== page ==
Fi Biography: F1’s Dr. Evil?

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Long before he played a part in the already historic career of double World Champion Sebastian Vettel, Red Bull Racing’s Helmut Marko (or Marko Helmut, as our Negative Camber likes to call him) was himself a very accomplished racing driver in his own right. But just as his stint in F1 was beginning, the sportscar specialist suffered a bizarre incident during the 1972 French Grand Prix which would bring his own burgeoning career to an abrupt halt.

Born in Graz, Austria in 1943, Helmut was famously school chums with future star Jochen Rindt. Having already been offered a positive leaving certificate just to clear out of their secondary school in Graz, the two troublemakers relocated a hundred miles away to a boarding school in the town of Bad Assee where their exploits continued. On one such nocturnal occasion, as the young men raced precariously around the local mountain roads, Marko demolished his father’s Impala in an attempt to avoid an oncoming truck whilst driving around Rindt’s own Simca on a blind bend. Luckily, Marko escaped injury as he leapt from the Chevy just moments before it went over a bank, destroying itself in the process.

Even despite the shenanigans, Helmut managed to earn a law degree in 1967, giving him the official title of Dr. Marko. He meanwhile took his racing from the roads to the track, moving into Super Formula Vee in 1968 and up to F3 in 1969. 1970 saw the Austrian’s first attack on Le Mans, where he would finish 1st in the 3.0 class and 3rd overall in a Martini Porsche 908. That same year, his good friend Jochen Rindt would be killed at Monza on his way to becoming Formula One’s only posthumous World Driver’s Champion.

The following season, Marko would make his own inauspicious GP debut. Driving an old McLaren for Jo Bonnier at the German Grand Prix, Helmut would be sent out by the team during the first practice session, only to run out of fuel on his first lap. Immediately moving on to the Yardley BRM squad, Marko would complete three of the next four GPs in respectable 11th, 12th and 13th places, only failing to finish in Italy.
1971 would also mark a return to Le Mans with Martini Racing, but this time behind the wheel of the mighty Porsche 917K. Teamed with Gijs van Lennep, the pair would set a distance record of 3,315 miles on their way to the overall victory, a mark which would stand for thirty-nine years until it was beaten by Audi in 2010.

Marko would return to Formula One with BRM in 1972, contesting four of the first five races with finishes of 10th in Argentina and Belgium, 14th in South Africa and a career best 8th at Monaco. In an Alfa Romeo Typo 33, his prowess in sportscars would again come to the fore at the Targa Florio as he set an all out lap record which still stands to this day. Shortly thereafter, the F1 teams moved to Clermont-Ferrand for the 1972 French Grand Prix. Marko got a great start, having qualified the BRM on the 3rd row, ahead of the likes of Francois Cevert, Ronnie Peterson and Emerson Fittipaldi, and appeared to be heading for his first points paying finish. While running in 5th place, however, directly behind Peterson, “Super Swede” put the wheels of his March into the dirt on the inside of a corner, kicking up a fist sized rock directly into the BRM’s path. Marko had no time to react as the rock pierced his visor and struck him squarely in his left eye.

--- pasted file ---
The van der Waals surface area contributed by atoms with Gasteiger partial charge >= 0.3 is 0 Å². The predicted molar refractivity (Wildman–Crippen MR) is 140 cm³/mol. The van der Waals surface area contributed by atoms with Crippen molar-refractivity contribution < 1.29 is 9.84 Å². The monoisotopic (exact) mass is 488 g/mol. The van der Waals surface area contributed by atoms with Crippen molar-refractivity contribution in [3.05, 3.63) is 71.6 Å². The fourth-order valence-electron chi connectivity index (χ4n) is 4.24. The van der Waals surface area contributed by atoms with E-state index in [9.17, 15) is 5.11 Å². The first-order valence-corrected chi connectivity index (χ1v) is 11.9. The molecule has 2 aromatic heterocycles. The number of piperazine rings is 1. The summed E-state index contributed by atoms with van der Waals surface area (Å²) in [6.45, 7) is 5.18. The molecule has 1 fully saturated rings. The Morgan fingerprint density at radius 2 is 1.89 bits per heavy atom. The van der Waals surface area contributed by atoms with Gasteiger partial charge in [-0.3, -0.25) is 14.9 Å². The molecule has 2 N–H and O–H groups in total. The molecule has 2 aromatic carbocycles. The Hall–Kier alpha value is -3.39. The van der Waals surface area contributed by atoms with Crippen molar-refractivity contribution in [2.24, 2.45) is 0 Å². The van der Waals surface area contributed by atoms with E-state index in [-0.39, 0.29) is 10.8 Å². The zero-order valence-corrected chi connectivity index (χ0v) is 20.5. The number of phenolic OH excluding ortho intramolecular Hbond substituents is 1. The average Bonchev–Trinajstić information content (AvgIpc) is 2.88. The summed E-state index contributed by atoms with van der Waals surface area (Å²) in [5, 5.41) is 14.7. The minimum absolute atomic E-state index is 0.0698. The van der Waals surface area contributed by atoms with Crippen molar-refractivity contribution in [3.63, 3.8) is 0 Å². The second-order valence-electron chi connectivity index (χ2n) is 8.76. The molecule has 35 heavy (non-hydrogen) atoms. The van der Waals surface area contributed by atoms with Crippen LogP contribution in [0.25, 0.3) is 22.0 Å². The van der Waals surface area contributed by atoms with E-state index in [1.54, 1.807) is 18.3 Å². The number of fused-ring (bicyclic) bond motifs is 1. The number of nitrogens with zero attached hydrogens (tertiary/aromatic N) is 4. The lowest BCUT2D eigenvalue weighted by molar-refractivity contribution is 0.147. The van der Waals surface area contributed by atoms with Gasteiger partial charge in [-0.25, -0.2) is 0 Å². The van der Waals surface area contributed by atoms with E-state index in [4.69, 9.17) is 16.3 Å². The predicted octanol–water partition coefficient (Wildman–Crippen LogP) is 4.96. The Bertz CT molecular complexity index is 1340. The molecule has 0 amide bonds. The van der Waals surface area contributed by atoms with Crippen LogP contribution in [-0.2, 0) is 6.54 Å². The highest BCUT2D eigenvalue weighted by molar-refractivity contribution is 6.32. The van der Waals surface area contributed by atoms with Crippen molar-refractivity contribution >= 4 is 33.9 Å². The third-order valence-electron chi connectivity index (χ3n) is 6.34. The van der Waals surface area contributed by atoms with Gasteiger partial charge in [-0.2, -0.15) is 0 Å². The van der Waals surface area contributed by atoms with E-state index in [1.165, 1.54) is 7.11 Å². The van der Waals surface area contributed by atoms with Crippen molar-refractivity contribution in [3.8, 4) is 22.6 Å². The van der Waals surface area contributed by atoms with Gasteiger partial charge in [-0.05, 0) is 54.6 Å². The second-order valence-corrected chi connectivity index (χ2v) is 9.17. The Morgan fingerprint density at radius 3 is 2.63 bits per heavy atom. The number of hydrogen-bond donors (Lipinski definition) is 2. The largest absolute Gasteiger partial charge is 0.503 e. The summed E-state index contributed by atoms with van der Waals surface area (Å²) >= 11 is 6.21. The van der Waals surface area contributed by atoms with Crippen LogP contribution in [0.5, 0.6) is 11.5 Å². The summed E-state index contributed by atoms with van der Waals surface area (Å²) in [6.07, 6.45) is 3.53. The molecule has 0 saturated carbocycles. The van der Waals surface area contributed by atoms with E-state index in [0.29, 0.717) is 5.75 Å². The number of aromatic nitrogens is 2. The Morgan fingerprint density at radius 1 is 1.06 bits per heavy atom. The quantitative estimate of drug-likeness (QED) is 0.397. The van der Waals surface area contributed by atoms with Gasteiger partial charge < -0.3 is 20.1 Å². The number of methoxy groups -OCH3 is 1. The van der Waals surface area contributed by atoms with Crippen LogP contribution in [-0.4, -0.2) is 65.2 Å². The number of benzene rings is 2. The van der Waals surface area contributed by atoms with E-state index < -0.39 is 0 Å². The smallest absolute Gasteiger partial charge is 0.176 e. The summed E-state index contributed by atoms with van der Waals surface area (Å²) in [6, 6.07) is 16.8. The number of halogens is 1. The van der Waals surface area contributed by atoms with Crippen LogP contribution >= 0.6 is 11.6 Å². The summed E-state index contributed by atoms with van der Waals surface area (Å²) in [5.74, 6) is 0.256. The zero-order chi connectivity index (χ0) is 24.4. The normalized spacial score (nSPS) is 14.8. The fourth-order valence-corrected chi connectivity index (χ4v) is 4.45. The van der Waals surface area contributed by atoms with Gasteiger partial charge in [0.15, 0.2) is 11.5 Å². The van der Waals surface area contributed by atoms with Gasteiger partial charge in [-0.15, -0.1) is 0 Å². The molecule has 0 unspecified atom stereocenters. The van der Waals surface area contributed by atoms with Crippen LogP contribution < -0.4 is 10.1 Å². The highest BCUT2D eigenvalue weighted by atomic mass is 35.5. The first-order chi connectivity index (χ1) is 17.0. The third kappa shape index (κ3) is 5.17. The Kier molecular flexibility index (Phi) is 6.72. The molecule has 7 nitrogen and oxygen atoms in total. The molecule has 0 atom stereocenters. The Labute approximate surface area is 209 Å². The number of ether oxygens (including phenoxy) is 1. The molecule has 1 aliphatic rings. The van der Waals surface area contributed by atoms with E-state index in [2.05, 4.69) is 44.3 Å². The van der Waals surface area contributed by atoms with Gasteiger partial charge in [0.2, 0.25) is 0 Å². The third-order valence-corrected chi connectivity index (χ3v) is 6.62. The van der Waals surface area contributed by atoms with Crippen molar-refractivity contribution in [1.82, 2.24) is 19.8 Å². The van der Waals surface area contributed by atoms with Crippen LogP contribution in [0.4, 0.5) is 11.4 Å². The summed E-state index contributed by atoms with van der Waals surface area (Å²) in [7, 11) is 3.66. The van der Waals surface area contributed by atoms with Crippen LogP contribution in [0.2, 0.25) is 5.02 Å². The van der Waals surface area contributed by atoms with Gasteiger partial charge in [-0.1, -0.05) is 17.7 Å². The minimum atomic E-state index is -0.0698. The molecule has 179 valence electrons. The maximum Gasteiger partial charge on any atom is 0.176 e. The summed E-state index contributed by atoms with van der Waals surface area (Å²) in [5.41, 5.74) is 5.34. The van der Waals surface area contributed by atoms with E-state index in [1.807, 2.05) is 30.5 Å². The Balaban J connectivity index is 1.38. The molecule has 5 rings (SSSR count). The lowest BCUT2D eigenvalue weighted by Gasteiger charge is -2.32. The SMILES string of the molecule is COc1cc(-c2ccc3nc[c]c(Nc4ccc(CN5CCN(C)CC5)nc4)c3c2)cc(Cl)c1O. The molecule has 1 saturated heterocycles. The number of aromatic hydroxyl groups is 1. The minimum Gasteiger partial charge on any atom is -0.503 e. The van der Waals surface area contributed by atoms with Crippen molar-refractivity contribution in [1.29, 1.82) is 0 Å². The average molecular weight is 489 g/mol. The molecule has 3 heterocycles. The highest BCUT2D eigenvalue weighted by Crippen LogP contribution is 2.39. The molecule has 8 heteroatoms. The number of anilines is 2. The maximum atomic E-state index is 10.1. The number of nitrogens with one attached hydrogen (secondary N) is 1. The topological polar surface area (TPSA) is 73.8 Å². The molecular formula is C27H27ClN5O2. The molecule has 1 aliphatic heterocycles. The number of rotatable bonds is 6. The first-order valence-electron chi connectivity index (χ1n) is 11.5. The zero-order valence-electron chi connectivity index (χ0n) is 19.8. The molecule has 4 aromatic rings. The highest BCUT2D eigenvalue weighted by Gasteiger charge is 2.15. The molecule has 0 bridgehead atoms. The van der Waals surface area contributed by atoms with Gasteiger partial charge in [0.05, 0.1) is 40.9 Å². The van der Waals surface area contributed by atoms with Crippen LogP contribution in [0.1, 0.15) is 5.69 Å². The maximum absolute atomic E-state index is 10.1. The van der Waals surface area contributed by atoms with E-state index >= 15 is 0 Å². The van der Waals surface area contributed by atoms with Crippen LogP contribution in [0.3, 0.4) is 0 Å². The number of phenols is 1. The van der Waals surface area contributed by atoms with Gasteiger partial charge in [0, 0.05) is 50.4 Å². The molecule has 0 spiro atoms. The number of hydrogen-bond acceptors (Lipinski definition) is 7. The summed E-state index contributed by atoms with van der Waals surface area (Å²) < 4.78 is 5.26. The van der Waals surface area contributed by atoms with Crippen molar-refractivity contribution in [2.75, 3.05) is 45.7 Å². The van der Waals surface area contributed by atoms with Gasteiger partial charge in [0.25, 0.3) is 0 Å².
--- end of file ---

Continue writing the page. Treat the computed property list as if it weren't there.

The Austrian managed to throw his car into a spin in order to keep from hitting the guardrail, though he collapsed after leaping from the BRM. Vic Elford, stationed nearby in a Porsche 914 safety car, rushed Helmut to the track’s mobile hospital, beginning a sorry and inexcusable string of events. From the circuit, Marko was sent to the Hotel Dieux hospital where, even despite his injuries, he was made to fill out paperwork and declare who would pay for the medical costs. Only then did the doctors tell Helmut that they could not help him.

He was then placed on a stretcher and driven to St. Jacques eye clinic. Alone in the back of the ambulance, which was being driven at breakneck speeds, Marko had to hold on to the railings to keep from tumbling off onto the floor. After enduring an operation at St. Jacques in which the doctors were convinced they had saved the sight in Marko’s left eye, he returned to Graz, only to be hospitalized again, where it was determined that his sight could not be saved after all.

With his driving career now over, Marko began managing up and coming drivers, most often fellow Austrians, working initially with Helmut Koenigg, Markus Hottinger and Jo Gartner before more successfully managing the early careers of Karl Wendlinger and Gerhard Berger. He also started RSM Marko, a F3 and F3000 team which raced under the Red Bull Junior Team moniker and took the 1996 F3000 title with Jorg Mueller.

Having earlier struck up a working relationship with Dietrich Mateschitz, Marko began overseeing the Red Bull driver development program which led to his working closely with a young Sebastian Vettel. The closeness which developed between the two came under a great bit of scrutiny when, during the 2010 Turkish GP, the Red Bull pair of Vettel and Mark Webber took each other out while running first and second. While many saw the accident as being the German’s fault, Marko was quick to lay blame squarely at Webber’s feet. This single mindedness towards his own protégé has garnered Marko a nickname from some in the F1 paddock: “Dr. Evil”.

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